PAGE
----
• "I am Furious (Yellow)": Anger is the most natural emotion and you should learn how to control it rather than suppressing it to prevent yourself from becoming a laughing stock or from seriously hurting yourself or others.
  • "Girls Just Want to Have Sums": Segregation doesn't solve gender inequality, feminism is about equality for both sexes and there has to be a balance between both sides.
  • "Coming to Homerica": Putting the issue of racism aside, a country might not be able to handle mass migration because it might already have enough problems taking care of its own citizens (jobs, healthcare, crime, homelessness, etc). On the other hand, people who migrate to other countries might be trying to escape mountain-sized problems that can't be solved easily, or they are trying to support/protect their families. Long story short, the episode shows that there isn't a clear answer to immigration because it's not a black and white scenario that can be resolved easily.
  • "Barthood": Despite being a parody of the movie Boyhood. "Barthood" is a Coming-of-Age Story for Bart that focuses on his strained relationships with both Homer and Lisa. The former because of his neglectfulness of Bart and the latter's successfulness. The anvil is best said by Lisa when she tells Bart that he overlooked his own skills and abilities by envying Lisa's achievements. The episode shows how poisonous envy can be and how deadly pride can be as well.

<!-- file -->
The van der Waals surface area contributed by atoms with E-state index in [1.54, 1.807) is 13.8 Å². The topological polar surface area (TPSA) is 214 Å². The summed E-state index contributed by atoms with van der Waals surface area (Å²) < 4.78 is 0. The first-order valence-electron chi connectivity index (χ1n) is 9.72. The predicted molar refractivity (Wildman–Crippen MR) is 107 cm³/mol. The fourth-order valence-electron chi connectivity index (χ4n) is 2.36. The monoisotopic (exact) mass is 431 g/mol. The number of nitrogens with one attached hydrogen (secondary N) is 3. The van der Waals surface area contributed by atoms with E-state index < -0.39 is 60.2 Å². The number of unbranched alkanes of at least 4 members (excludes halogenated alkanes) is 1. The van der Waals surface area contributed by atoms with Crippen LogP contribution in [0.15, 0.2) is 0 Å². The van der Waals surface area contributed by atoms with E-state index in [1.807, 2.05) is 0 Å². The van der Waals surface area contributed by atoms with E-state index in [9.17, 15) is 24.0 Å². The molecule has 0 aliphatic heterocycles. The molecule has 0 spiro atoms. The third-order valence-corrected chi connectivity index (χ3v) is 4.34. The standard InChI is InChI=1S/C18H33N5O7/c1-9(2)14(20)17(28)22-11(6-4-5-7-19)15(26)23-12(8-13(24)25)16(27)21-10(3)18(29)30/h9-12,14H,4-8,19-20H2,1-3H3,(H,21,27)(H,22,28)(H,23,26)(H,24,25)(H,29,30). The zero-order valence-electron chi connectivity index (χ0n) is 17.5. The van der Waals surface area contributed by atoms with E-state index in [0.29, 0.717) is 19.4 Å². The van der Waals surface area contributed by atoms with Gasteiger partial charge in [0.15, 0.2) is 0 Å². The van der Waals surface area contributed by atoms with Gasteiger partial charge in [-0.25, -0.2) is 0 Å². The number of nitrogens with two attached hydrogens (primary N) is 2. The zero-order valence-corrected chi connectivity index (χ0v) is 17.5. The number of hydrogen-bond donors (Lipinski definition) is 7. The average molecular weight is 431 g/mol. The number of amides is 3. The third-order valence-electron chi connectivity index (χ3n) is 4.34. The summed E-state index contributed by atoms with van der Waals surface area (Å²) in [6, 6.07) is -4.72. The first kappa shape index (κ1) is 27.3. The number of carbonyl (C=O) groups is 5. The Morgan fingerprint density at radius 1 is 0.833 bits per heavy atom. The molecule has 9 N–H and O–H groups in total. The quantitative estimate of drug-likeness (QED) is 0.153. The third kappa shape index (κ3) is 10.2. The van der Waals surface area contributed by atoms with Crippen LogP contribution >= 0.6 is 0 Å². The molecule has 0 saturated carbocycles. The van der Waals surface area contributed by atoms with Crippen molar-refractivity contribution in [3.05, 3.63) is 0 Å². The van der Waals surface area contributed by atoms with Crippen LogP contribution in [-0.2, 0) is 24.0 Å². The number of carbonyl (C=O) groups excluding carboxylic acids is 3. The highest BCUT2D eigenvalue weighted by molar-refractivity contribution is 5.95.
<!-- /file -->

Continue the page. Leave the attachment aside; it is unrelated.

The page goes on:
• "Walking Big & Tall": There is no such thing as a perfect body image, being obese and underweight carry health problems that can turn fatal. Albert was right about protesting a shop that promoted impossible and anorexic body images but he still died of a heart attack caused by overeating. You shouldn't promote or shame either body type but you still need to consider either yours or their health.
  • "The Serfsons": The sub-plot of the episode gives a lesson about death and the afterlife. Death is a painful inevitability of life and it's best to mourn and grieve than try to selfishly control the fate of another. The afterlife will never be known or understood and nobody has a correct answer to what comes after death. Everyone has a different interpretation of the afterlife which brings them comfort about the unknown. You shouldn't crush those beliefs under any circumstances or justification.
  • "Sky Police": Don't depend on your faith to solve problems and you can't categorise situations as an act of God. Situations can only be resolved when you do something about it.
    Marge: God's plan? God isn't some video gamer up there controlling us like we were Pac-Men and Dig Dugs. God isn't Sky Police. God didn't do this. I lied to my husband and made my kids lie, too. We did this.
  • "Lisa the Skeptic": People have a right to their beliefs, no matter how silly you may find them, and intolerance cuts both ways.
  • "Bart vs. Itchy & Scratchy": Reboots don't ruin your childhood. Reboots are primarily just cheap cash-grabs than genuine attempts to be politically correct. Reboots are not worth fighting about. If you don't like it just ignore it.
    • Secondly, feminists aren't misandrists that want to be the dominant sex. Radical feminists, like the girls in Bossy Riot, are just a loud minority that toxify the very movement they claim to be a part of. Radicals and extremists can be found in any equal rights movement. But, rather than help the cause or vulnerable people, they take advantage of their grievances for their nefarious purposes. Always remain rational when making a decision and only join groups for the right reasons. The boys only listened to Milhouse because they were angry about the reboot, while Bart joined Bossy Riot because he saw them as cool for being rebellious, and Bossy Riot only allowed Bart to join so he can be their scapegoat.